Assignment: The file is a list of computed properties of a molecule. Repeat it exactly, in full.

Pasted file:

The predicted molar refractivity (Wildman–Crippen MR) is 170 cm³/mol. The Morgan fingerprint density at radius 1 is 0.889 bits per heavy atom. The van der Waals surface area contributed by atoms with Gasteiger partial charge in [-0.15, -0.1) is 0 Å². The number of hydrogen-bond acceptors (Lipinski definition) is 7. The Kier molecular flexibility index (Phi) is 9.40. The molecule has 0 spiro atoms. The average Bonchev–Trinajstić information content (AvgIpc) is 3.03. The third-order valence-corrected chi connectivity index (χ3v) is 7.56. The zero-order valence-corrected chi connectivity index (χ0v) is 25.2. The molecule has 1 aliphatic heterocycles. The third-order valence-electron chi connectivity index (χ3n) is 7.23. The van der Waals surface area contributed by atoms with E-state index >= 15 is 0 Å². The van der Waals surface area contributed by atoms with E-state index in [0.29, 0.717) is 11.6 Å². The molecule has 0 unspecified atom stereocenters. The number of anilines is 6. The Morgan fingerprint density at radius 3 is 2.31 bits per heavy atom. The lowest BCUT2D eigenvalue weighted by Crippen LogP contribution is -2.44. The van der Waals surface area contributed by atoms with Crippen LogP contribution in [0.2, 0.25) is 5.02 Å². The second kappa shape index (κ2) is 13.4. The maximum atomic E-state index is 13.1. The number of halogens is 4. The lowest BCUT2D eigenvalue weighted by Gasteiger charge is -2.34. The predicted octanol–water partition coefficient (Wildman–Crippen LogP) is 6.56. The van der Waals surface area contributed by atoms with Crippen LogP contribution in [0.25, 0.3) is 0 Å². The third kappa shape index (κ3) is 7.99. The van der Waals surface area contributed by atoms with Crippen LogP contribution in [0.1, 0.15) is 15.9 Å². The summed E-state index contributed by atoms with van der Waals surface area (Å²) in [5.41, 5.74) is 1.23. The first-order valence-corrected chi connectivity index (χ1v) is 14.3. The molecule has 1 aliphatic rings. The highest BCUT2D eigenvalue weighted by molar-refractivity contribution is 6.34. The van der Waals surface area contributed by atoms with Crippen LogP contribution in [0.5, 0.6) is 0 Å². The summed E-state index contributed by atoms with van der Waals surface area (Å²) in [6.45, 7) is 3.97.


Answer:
The predicted molar refractivity (Wildman–Crippen MR) is 170 cm³/mol. The Morgan fingerprint density at radius 1 is 0.889 bits per heavy atom. The van der Waals surface area contributed by atoms with Gasteiger partial charge in [-0.15, -0.1) is 0 Å². The number of hydrogen-bond acceptors (Lipinski definition) is 7. The Kier molecular flexibility index (Phi) is 9.40. The molecule has 0 spiro atoms. The average Bonchev–Trinajstić information content (AvgIpc) is 3.03. The third-order valence-corrected chi connectivity index (χ3v) is 7.56. The zero-order valence-corrected chi connectivity index (χ0v) is 25.2. The molecule has 1 aliphatic heterocycles. The third-order valence-electron chi connectivity index (χ3n) is 7.23. The van der Waals surface area contributed by atoms with E-state index >= 15 is 0 Å². The van der Waals surface area contributed by atoms with E-state index in [0.29, 0.717) is 11.6 Å². The molecule has 0 unspecified atom stereocenters. The number of anilines is 6. The Morgan fingerprint density at radius 3 is 2.31 bits per heavy atom. The lowest BCUT2D eigenvalue weighted by Crippen LogP contribution is -2.44. The van der Waals surface area contributed by atoms with Crippen LogP contribution in [0.2, 0.25) is 5.02 Å². The second kappa shape index (κ2) is 13.4. The maximum atomic E-state index is 13.1. The number of halogens is 4. The lowest BCUT2D eigenvalue weighted by Gasteiger charge is -2.34. The predicted octanol–water partition coefficient (Wildman–Crippen LogP) is 6.56. The van der Waals surface area contributed by atoms with Crippen LogP contribution in [0.25, 0.3) is 0 Å². The third kappa shape index (κ3) is 7.99. The van der Waals surface area contributed by atoms with Crippen LogP contribution in [0.1, 0.15) is 15.9 Å². The summed E-state index contributed by atoms with van der Waals surface area (Å²) in [5.41, 5.74) is 1.23. The first-order valence-corrected chi connectivity index (χ1v) is 14.3. The molecule has 1 aliphatic rings. The highest BCUT2D eigenvalue weighted by molar-refractivity contribution is 6.34. The van der Waals surface area contributed by atoms with Crippen LogP contribution in [0.5, 0.6) is 0 Å². The summed E-state index contributed by atoms with van der Waals surface area (Å²) in [6.45, 7) is 3.97.